Scotland’s energy minister said “patience was wearing thin” with wind developers who take Scottish Government support, only to hand construction contracts to foreign suppliers. Paul Wheelhouse said yesterday that a proposed government summit on the offshore wind supply chain would look to generate a “greater return” for the Scottish economy. Mr Wheelhouse was speaking during Scottish Renewables Annual Conference after Burntisland Fabrication (BiFab) was overlooked in favour of two foreign rivals for contracts relating to the Moray East Offshore Wind Farm. In December, it was announced that Dubai-headquartered Lamprell had won a £160 million deal to construct 45 jackets for the 100-turbine Moray East project, which is being built under a partnership between Spanish-owned EDP Renewables and France’s Engie. A separate deal for a further 55 jackets, was awarded to Belgian company Smulders. Mr Wheelhouse questioned whether the Contracts for Difference (CfD) scheme for supporting low-carbon electricity generation was having “unintended consequences”. CfDs guarantee energy producers a “strike price” for every megawatt per hour (MWh) they supply to the grid over a period of time. Mr Wheelhouse said: “We need to understand what’s happened from a developer perspective. “I think the CfD is a good process, broadly, but it is working with unintended consequences in terms of the pressure it puts on developers to go for the cheapest supplier and not necessarily one which generates the greatest return for the treasury.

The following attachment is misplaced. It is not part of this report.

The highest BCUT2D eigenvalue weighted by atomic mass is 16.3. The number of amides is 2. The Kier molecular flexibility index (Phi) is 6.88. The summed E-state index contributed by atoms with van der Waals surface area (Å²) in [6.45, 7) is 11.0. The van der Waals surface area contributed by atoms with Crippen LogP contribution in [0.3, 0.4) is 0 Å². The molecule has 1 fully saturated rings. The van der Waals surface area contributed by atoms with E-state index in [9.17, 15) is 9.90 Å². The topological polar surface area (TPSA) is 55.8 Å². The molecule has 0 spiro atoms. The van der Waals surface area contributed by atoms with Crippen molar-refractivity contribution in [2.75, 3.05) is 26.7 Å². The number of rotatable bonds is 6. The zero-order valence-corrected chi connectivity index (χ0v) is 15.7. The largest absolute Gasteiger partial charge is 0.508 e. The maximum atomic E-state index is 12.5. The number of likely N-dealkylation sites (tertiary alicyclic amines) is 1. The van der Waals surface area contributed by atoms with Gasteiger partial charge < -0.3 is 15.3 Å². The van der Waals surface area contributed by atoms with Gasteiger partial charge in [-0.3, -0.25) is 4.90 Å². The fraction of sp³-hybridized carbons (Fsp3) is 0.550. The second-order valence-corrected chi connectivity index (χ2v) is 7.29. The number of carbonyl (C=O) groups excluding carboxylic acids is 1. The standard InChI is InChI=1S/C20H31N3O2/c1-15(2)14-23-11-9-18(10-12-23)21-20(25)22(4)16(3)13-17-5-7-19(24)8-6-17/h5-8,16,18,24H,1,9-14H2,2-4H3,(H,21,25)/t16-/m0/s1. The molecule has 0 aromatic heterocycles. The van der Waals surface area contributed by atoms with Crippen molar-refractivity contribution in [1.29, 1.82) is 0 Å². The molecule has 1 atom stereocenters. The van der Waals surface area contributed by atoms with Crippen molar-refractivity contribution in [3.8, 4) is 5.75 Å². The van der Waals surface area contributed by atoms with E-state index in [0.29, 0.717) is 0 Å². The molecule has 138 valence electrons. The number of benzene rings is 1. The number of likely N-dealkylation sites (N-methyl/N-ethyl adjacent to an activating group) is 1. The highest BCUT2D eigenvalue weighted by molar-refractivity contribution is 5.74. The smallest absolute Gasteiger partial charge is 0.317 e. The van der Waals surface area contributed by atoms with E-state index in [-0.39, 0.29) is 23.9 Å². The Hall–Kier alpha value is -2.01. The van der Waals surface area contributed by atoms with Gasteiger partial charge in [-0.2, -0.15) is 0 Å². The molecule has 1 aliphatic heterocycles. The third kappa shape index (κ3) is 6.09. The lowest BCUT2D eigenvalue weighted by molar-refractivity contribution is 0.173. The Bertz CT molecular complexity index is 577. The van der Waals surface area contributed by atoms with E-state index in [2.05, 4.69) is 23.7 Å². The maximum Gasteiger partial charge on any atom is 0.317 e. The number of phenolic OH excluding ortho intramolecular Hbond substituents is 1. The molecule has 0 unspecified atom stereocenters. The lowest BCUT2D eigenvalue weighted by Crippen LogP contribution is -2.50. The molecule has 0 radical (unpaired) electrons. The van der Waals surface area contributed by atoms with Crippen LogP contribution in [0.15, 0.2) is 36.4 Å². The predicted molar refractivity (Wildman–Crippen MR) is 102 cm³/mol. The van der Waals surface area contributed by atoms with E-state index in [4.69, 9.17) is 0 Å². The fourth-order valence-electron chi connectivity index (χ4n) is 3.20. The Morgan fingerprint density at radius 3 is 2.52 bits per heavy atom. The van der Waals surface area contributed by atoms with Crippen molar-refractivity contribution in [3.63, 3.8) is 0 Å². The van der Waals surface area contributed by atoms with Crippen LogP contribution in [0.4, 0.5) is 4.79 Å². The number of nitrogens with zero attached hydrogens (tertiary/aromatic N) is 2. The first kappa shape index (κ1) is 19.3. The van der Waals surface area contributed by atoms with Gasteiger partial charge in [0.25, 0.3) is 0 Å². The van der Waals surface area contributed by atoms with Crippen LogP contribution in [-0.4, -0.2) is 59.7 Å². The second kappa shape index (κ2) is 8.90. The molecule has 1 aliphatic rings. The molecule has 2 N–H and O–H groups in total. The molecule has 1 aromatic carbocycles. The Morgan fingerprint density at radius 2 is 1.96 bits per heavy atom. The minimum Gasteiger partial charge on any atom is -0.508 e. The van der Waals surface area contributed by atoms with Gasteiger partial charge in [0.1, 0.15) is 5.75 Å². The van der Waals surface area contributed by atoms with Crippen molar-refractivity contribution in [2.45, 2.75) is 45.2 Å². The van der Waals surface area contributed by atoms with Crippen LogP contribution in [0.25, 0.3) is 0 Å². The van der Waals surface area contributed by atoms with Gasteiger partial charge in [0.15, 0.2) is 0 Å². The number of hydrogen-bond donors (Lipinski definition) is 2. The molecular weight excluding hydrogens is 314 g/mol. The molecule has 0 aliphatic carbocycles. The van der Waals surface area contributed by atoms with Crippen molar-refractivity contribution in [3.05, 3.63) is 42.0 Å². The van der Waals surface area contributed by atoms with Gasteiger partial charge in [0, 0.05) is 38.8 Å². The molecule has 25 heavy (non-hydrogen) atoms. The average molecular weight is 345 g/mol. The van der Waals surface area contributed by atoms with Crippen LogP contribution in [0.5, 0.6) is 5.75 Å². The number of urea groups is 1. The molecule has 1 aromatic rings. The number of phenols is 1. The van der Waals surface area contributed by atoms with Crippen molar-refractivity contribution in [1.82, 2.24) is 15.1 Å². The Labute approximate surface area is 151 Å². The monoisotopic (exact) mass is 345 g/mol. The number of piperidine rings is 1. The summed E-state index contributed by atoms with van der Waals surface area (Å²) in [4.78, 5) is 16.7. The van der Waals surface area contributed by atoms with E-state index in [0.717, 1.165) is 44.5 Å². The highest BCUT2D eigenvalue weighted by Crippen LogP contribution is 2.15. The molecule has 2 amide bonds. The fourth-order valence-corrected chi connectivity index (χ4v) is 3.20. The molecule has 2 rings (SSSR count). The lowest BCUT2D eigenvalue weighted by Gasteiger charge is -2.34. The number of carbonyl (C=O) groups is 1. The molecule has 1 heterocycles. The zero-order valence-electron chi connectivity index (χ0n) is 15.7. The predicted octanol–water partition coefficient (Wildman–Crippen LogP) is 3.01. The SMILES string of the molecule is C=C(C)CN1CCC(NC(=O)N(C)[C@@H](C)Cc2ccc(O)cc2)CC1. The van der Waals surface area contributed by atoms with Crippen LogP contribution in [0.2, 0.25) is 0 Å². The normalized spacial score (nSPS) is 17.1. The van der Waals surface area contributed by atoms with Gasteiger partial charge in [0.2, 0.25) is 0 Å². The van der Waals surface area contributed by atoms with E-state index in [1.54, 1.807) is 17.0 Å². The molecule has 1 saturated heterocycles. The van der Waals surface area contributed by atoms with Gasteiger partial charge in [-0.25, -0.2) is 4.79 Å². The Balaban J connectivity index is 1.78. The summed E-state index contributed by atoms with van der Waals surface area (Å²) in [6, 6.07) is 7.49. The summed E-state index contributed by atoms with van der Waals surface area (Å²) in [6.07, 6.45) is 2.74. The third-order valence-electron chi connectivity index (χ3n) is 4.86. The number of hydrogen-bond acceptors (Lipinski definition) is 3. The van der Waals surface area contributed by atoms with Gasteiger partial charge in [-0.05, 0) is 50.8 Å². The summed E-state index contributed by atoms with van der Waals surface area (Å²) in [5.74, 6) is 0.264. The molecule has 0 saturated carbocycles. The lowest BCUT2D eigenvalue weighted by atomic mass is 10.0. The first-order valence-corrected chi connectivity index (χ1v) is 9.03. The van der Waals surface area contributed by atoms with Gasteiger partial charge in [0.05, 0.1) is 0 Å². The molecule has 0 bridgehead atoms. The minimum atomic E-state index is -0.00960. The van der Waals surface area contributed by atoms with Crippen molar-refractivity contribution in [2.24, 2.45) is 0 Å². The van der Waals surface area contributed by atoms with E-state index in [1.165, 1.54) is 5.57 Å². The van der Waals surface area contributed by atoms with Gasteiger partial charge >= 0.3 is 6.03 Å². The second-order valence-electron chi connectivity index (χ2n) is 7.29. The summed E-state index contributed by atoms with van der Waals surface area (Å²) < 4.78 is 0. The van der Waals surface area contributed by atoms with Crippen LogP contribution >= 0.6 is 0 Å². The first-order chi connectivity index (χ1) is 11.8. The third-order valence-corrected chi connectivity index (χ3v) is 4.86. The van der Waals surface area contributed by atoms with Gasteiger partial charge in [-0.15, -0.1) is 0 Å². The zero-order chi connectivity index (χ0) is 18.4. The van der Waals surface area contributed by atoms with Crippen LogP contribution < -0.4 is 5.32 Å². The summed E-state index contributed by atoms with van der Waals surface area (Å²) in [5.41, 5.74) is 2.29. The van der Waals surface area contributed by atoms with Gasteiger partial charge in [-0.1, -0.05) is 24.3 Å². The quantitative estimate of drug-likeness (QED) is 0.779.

Energy Voice 13th March 2019 read more »